RADA softens minimum capital requirements for banks


Deputies supported the “anti-crisis” bill

RADA softened the requirements for minimum capital of banks. Photo:

Verkhovna Rada softened requirements for minimum capital of banks from 500 to 200 million dollars, supporting draft legislation Number 3229-D. The new bill amends the tax code and other laws of Ukraine to provide additional assistance to taxpayers for the duration of quarantine activities related to the COVID-19 epidemic.

By law, the National Bank received the right to establish for individual banks and legal entities that intend to carry out banking activities, a differentiated minimum authorized capital – not less than 200 million UAH.

National Bank of Ukraine

After the adoption of the bill, the National Bank will make appropriate amendments to regulatory legal acts.

As noted by the first deputy chairman of the NBU, Ekaterina Rozhkova, the bill is “another step toward banks in times of crisis.” He recalled that earlier the National Bank had deferred the requirement of banks to comply with the stock buffer (preservation) of capital and buffer of systemic importance.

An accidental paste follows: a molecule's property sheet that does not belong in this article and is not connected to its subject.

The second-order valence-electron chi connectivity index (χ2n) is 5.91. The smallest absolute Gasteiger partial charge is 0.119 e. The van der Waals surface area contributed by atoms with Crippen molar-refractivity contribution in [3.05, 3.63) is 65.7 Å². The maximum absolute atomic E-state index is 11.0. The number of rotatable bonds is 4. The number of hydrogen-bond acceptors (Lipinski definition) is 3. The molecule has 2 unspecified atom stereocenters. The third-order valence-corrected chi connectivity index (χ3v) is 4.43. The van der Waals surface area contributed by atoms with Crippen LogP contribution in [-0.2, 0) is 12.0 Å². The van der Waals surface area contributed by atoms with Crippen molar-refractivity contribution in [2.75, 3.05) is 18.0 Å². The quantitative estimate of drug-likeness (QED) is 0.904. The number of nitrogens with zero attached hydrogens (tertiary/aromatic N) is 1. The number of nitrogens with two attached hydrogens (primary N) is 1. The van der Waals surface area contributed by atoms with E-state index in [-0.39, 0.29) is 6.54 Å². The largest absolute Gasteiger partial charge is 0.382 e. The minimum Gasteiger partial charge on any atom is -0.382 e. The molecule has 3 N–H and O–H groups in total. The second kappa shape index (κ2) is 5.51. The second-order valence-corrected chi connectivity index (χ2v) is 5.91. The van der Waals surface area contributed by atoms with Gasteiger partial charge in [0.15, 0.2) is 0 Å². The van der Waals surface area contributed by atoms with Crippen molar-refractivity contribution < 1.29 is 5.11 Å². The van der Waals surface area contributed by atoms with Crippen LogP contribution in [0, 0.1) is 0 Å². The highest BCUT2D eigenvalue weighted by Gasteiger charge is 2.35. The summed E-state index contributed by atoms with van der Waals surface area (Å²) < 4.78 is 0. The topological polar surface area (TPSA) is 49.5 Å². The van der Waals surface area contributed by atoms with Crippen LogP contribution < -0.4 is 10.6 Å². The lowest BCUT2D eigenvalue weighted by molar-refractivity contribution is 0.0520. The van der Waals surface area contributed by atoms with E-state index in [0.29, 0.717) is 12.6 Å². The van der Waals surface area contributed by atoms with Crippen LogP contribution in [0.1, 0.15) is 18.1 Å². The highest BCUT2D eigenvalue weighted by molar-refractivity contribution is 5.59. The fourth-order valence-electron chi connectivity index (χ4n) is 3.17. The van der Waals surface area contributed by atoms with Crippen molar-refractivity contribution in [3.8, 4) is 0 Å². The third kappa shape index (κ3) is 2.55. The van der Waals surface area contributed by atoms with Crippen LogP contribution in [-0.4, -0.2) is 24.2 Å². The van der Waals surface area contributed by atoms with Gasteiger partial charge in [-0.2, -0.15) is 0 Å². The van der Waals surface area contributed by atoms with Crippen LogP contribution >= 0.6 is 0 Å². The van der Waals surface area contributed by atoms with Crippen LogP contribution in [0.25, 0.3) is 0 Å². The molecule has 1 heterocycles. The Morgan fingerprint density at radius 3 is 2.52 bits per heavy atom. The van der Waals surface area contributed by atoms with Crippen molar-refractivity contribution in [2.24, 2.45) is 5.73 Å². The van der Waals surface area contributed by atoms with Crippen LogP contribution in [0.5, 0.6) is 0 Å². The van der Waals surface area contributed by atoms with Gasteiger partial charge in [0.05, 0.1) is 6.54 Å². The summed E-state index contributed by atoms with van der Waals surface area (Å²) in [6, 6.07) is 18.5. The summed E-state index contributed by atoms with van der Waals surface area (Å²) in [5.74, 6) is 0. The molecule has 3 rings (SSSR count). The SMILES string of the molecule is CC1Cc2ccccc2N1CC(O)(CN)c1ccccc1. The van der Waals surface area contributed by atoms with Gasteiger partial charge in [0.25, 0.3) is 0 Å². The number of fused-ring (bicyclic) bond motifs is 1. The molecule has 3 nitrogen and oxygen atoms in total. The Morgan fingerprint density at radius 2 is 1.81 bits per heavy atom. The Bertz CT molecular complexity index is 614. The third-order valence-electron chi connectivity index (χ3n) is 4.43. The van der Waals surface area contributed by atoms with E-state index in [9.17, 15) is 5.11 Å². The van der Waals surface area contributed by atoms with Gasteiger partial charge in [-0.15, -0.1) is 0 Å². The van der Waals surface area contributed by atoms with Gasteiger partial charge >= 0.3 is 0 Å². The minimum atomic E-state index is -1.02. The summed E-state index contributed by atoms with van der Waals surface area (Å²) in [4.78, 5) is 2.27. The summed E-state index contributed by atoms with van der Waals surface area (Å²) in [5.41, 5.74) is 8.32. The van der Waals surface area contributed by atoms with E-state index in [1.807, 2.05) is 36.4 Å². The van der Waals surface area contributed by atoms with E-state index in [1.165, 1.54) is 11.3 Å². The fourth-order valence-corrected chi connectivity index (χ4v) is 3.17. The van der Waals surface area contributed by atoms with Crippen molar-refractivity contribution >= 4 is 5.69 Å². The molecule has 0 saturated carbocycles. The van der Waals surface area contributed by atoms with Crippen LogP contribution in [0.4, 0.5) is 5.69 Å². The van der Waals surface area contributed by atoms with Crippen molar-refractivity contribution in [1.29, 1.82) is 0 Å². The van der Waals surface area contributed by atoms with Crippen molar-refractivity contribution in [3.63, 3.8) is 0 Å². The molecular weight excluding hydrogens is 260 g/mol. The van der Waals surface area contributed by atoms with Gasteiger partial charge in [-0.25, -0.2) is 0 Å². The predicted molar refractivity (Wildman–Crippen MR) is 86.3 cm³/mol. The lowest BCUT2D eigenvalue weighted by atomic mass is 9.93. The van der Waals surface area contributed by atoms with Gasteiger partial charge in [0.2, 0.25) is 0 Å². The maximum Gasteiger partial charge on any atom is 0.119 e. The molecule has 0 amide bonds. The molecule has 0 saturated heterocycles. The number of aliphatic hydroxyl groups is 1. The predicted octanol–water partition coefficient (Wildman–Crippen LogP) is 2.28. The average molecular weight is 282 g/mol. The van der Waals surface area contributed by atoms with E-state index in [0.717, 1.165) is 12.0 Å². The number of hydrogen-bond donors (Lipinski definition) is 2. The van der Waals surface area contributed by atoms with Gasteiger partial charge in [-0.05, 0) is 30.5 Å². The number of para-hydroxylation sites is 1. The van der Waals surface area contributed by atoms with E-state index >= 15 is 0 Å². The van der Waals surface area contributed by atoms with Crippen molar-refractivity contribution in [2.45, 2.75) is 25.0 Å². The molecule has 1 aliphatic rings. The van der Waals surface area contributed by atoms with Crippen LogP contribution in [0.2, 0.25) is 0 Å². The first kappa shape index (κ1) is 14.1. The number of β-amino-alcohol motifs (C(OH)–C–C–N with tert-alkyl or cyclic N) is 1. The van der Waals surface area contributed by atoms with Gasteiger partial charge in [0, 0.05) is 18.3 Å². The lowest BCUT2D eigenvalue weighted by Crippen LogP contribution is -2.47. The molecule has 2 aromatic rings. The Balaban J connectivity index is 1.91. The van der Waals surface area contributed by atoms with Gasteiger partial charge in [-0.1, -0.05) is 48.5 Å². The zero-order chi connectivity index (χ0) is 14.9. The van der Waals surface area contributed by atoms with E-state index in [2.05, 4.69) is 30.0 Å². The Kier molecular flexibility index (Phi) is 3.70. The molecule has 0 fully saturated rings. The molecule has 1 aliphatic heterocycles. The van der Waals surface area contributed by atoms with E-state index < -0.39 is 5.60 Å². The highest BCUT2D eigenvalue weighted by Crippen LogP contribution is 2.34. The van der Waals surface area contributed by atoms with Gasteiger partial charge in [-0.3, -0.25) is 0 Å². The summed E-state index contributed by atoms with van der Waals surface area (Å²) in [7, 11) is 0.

Parliament also extended the law “on simplifying the processes of restructuring and capitalization of banks” from August 1, 2020 to August 1, 2024. This law allows banks to:

  1. Perform the reorganization by merging according to a simplified process, with an average tenure of three to four months (four banks have already used this mechanism).
  2. Implement a simplified capitalization process, which can be done in a very short period of time (15 banks have already used this mechanism).
  3. Stop banking on your own initiative without liquidating a legal entity (7 banks used this process).

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According to the National Bank of Ukraine, in January-March this year, net hryvnia trade credit grew by 3.6%. In particular, in March – about 9%. Hryvnia loans increased due to seasonal and business willingness to reduce obligations on foreign currency loans against the backdrop of expectations of devaluation. In general, foreign currency debt decreased by about 7% in the quarter, partly due to conversion to hryvnia. The National Bank noted a decrease in demand for consumer loans. In the first quarter, the growth rate of loans slowed in the population, with a decrease in demand from borrowers and increased risk for lenders against the backdrop of quarantine measures, and interest rates at around 34%.

Read: Parliament adopted a law on banks: what does it mean?


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